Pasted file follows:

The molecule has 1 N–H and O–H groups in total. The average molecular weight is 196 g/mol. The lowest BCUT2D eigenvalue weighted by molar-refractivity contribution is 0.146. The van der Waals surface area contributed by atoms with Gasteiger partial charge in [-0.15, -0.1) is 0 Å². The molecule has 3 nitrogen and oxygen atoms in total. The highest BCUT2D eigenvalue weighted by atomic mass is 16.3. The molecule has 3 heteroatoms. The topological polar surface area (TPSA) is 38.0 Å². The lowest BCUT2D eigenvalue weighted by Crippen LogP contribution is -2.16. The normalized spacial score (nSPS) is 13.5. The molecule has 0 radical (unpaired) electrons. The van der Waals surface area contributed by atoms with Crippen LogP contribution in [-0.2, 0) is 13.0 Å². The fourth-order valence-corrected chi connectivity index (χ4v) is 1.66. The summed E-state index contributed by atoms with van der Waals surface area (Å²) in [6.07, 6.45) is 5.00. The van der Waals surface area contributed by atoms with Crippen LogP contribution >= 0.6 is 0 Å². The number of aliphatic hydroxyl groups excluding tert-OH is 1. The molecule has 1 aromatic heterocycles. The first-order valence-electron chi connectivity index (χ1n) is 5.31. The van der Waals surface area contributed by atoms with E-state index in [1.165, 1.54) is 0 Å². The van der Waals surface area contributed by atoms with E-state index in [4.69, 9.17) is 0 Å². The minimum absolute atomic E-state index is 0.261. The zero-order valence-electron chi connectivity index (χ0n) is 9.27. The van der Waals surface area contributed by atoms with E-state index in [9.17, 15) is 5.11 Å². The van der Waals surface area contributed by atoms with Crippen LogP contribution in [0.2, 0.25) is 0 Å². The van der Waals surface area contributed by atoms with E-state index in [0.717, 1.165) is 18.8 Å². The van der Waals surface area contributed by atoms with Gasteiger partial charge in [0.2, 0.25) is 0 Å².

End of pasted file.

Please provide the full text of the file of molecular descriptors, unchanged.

The molecule has 1 N–H and O–H groups in total. The average molecular weight is 196 g/mol. The lowest BCUT2D eigenvalue weighted by molar-refractivity contribution is 0.146. The van der Waals surface area contributed by atoms with Gasteiger partial charge in [-0.15, -0.1) is 0 Å². The molecule has 3 nitrogen and oxygen atoms in total. The highest BCUT2D eigenvalue weighted by atomic mass is 16.3. The molecule has 3 heteroatoms. The topological polar surface area (TPSA) is 38.0 Å². The lowest BCUT2D eigenvalue weighted by Crippen LogP contribution is -2.16. The normalized spacial score (nSPS) is 13.5. The molecule has 0 radical (unpaired) electrons. The van der Waals surface area contributed by atoms with Crippen LogP contribution in [-0.2, 0) is 13.0 Å². The fourth-order valence-corrected chi connectivity index (χ4v) is 1.66. The summed E-state index contributed by atoms with van der Waals surface area (Å²) in [6.07, 6.45) is 5.00. The van der Waals surface area contributed by atoms with Crippen LogP contribution >= 0.6 is 0 Å². The number of aliphatic hydroxyl groups excluding tert-OH is 1. The molecule has 1 aromatic heterocycles. The first-order valence-electron chi connectivity index (χ1n) is 5.31. The van der Waals surface area contributed by atoms with E-state index in [1.165, 1.54) is 0 Å². The van der Waals surface area contributed by atoms with E-state index in [4.69, 9.17) is 0 Å². The minimum absolute atomic E-state index is 0.261. The zero-order valence-electron chi connectivity index (χ0n) is 9.27. The van der Waals surface area contributed by atoms with E-state index in [9.17, 15) is 5.11 Å². The van der Waals surface area contributed by atoms with Crippen LogP contribution in [0.2, 0.25) is 0 Å². The van der Waals surface area contributed by atoms with E-state index in [0.717, 1.165) is 18.8 Å². The van der Waals surface area contributed by atoms with Gasteiger partial charge in [0.2, 0.25) is 0 Å².